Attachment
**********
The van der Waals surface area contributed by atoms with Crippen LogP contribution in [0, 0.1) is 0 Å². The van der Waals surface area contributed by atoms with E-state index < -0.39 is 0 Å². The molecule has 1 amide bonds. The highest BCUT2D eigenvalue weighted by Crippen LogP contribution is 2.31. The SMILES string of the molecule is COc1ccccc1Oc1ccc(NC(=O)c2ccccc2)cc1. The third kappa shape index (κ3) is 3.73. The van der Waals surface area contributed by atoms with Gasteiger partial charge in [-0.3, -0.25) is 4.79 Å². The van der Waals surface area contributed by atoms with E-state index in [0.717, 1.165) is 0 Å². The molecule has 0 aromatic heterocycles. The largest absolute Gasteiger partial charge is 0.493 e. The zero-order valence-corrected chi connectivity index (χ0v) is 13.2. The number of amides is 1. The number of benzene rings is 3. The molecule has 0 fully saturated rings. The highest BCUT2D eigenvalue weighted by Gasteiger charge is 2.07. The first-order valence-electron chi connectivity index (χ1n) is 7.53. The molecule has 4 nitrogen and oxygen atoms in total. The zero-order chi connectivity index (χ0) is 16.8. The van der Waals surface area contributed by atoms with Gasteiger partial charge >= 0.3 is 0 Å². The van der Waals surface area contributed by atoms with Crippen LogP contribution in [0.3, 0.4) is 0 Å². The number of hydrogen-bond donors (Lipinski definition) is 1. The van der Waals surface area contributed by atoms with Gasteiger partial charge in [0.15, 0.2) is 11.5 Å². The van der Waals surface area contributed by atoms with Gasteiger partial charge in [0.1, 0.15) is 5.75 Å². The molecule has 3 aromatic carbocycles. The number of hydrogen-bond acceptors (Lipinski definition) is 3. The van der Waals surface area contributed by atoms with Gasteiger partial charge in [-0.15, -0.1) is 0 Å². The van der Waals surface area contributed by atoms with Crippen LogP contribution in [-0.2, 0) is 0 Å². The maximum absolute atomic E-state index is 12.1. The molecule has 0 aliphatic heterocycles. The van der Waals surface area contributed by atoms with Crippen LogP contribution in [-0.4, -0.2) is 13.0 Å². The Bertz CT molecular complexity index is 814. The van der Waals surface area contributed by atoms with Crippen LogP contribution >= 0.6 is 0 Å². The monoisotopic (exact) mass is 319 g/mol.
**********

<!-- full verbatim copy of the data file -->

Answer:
The van der Waals surface area contributed by atoms with Crippen LogP contribution in [0, 0.1) is 0 Å². The van der Waals surface area contributed by atoms with E-state index < -0.39 is 0 Å². The molecule has 1 amide bonds. The highest BCUT2D eigenvalue weighted by Crippen LogP contribution is 2.31. The SMILES string of the molecule is COc1ccccc1Oc1ccc(NC(=O)c2ccccc2)cc1. The third kappa shape index (κ3) is 3.73. The van der Waals surface area contributed by atoms with Gasteiger partial charge in [-0.3, -0.25) is 4.79 Å². The van der Waals surface area contributed by atoms with E-state index in [0.717, 1.165) is 0 Å². The molecule has 0 aromatic heterocycles. The largest absolute Gasteiger partial charge is 0.493 e. The zero-order valence-corrected chi connectivity index (χ0v) is 13.2. The number of amides is 1. The number of benzene rings is 3. The molecule has 0 fully saturated rings. The highest BCUT2D eigenvalue weighted by Gasteiger charge is 2.07. The first-order valence-electron chi connectivity index (χ1n) is 7.53. The molecule has 4 nitrogen and oxygen atoms in total. The zero-order chi connectivity index (χ0) is 16.8. The van der Waals surface area contributed by atoms with Gasteiger partial charge >= 0.3 is 0 Å². The van der Waals surface area contributed by atoms with Crippen LogP contribution in [0.3, 0.4) is 0 Å². The number of hydrogen-bond donors (Lipinski definition) is 1. The van der Waals surface area contributed by atoms with Gasteiger partial charge in [0.15, 0.2) is 11.5 Å². The van der Waals surface area contributed by atoms with Gasteiger partial charge in [0.1, 0.15) is 5.75 Å². The molecule has 3 aromatic carbocycles. The number of hydrogen-bond acceptors (Lipinski definition) is 3. The van der Waals surface area contributed by atoms with Gasteiger partial charge in [-0.15, -0.1) is 0 Å². The van der Waals surface area contributed by atoms with Crippen LogP contribution in [-0.2, 0) is 0 Å². The maximum absolute atomic E-state index is 12.1. The molecule has 0 aliphatic heterocycles. The van der Waals surface area contributed by atoms with Crippen LogP contribution in [-0.4, -0.2) is 13.0 Å². The Bertz CT molecular complexity index is 814. The van der Waals surface area contributed by atoms with Crippen LogP contribution >= 0.6 is 0 Å². The monoisotopic (exact) mass is 319 g/mol.